One foggy night, the house of a non-Union fender-grinder was blown up with gunpowder, and not the workman only ­the mildest and most inoffensive man I ever talked with ­but certain harmless women and innocent children, who had done nothing to offend the Union, were all but destroyed.  The same barbarous act had been committed more than once before, and with more bloody results, but had led to no large consequences ­carebat quai vate sacro; but this time there happened to be a vates in the place, to wit, an honest, intrepid journalist, with a mind in advance of his age.  He came, he looked, he spoke to the poor shaken creatures ­one of them shaken for life, and doomed now to start from sleep at every little sound till she sleeps forever ­and the blood in his heart boiled.  The felony was publicly reprobated, and with horror, by the Union, which had, nevertheless, hired the assassins; but this well-worn lie did not impose on the vates, or chronicler ahead of his time.  He went round to all the manufacturers, and asked them to speak out.  They durst not, for their lives; but closed all doors, and then, with bated breath, and all the mien of slaves well trodden down, hinted where information might be had.  Thereupon the vates aforesaid ­Holdfast yclept ­went from scent to scent, till he dropped on a discontented grinder, with fish-like eyes, who had been in “many a night job.”  This man agreed to split, on two conditions; he was to receive a sum of money, and to be sent into another hemisphere, since his life would not be worth a straw, if he told the truth about the Trades in this one.  His terms were accepted, and then he made some tremendous revelations and, with these in his possession, Holdfast wrote leader upon leader, to prove that the Unions must have been guilty of every Trade outrage that had taken place for years in the district; but adroitly concealing that he had positive information.

Grotait replied incautiously, and got worsted before the public.  The ablest men, if not writers, are unwise to fence writers.

Holdfast received phonetic letters threatening his life:  he acknowledged them in his journal and invited the writers to call.

He loaded a revolver and went on writing the leaders with a finger on the trigger.  California!  Oh, dear, no:  the very center of England.

Ransome co-operated with him and collected further evidence, and then Holdfast communicated privately with a portion of the London press, and begged them to assist him to obtain a Royal commission of inquiry, in which case he pledged himself to prove that a whole string of murders and outrages had been ordered and paid for by the very Unions which had publicly repudiated them in eloquent terms, and been believed.

The London press took this up; two or three members of the House of Commons, wild, eccentric men, who would not betray their country to secure their re-election to some dirty borough, sided with outraged law; and by these united efforts a Commission was obtained.  The Commission sat, and, being conducted with rare skill and determination, squeezed out of an incredible mass of perjury some terrible truths, whose discovery drew eloquent leaders from the journals; these filled simple men, who love their country, with a hope that the Government of this nation would shake off its lethargy, and take stringent measures to defend the liberty of the subject against so cruel and cowardly a conspiracy, and to deprive the workmen, in their differences with the masters, of an unfair and sanguinary weapon, which the masters could use, but never have as yet; and, by using which, the workmen do themselves no lasting good, and, indeed, have driven whole trades and much capital out of the oppressed districts, to their own great loss.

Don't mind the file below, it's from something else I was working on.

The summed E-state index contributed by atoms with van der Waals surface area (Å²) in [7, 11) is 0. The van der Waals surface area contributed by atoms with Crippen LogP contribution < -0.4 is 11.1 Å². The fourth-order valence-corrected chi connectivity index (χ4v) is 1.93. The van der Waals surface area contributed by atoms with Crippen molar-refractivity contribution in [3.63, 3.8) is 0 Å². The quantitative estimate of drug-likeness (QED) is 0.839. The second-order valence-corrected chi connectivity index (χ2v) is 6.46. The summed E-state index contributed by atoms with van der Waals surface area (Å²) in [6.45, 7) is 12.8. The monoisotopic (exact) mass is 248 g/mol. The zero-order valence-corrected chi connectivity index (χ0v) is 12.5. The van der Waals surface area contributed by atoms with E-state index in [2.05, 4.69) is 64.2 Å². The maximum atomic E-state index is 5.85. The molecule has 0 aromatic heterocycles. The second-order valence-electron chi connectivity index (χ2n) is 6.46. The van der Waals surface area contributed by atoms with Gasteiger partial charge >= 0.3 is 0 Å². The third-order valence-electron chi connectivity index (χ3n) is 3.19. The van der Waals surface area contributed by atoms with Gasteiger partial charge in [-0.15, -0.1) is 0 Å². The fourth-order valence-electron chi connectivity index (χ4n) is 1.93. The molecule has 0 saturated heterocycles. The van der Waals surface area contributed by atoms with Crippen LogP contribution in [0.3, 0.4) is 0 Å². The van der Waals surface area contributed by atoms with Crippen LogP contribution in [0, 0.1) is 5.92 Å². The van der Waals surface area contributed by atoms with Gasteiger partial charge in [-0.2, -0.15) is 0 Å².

That hope, though not extinct, is fainter now than it was.  Matters seem going all the other way.  An honest, independent man, who did honor to the senate, has lost his seat solely for not conniving at these Trades outrages, which the hypocrites, who have voted him out, pretend to denounce.  Foul play is still rampant and triumphant.  Its victims were sympathized with for one short day, when they bared their wounds to the Royal Commissioners; but that sympathy has deserted them; they are now hidden in holes and corners from their oppressors, and have to go by false names, and are kept out of work; for odisse quem loeseris is the fundamental maxim of their oppressors.  Not so the assassins:  they flourish.  I have seen with these eyes one savage murderer employed at high wages, while a man he all but destroyed is refused work on all hands, and was separated by dire poverty from another scarred victim, his wife, till I brought them together.  Again, I have seen a wholesale murderer employed on the very machine he had been concerned in blowing up, employed on it at the wages of three innoxious curates.  And I find this is the rule, not the exception.  “No punishment but for already punished innocence; no safety but for triumphant crime.”

The Executive is fast asleep in the matter ­or it would long ago have planted the Manchester district with a hundred thousand special constables ­and the globule of legislation now prescribed to Parliament, though excellent in certain respects, is null in others, would, if passed into law, rather encourage the intimidation of one man by twenty, and make him starve his family to save his skin ­cruel alternative ­and would not seriously check the darker and more bloody outrages, nor prevent their spreading from their present populous centers all over the land.  Seeing these things, I have drawn my pen against cowardly assassination and sordid tyranny; I have taken a few undeniable truths, out of many, and have labored to make my readers realize those appalling facts of the day which most men know, but not one in a thousand comprehends, and not one in a hundred thousand realizes, until Fiction ­which, whatever you may have been told to the contrary, is the highest, widest, noblest, and greatest of all the arts ­comes to his aid, studies, penetrates, digests the hard facts of chronicles and blue-books, and makes their dry bones live.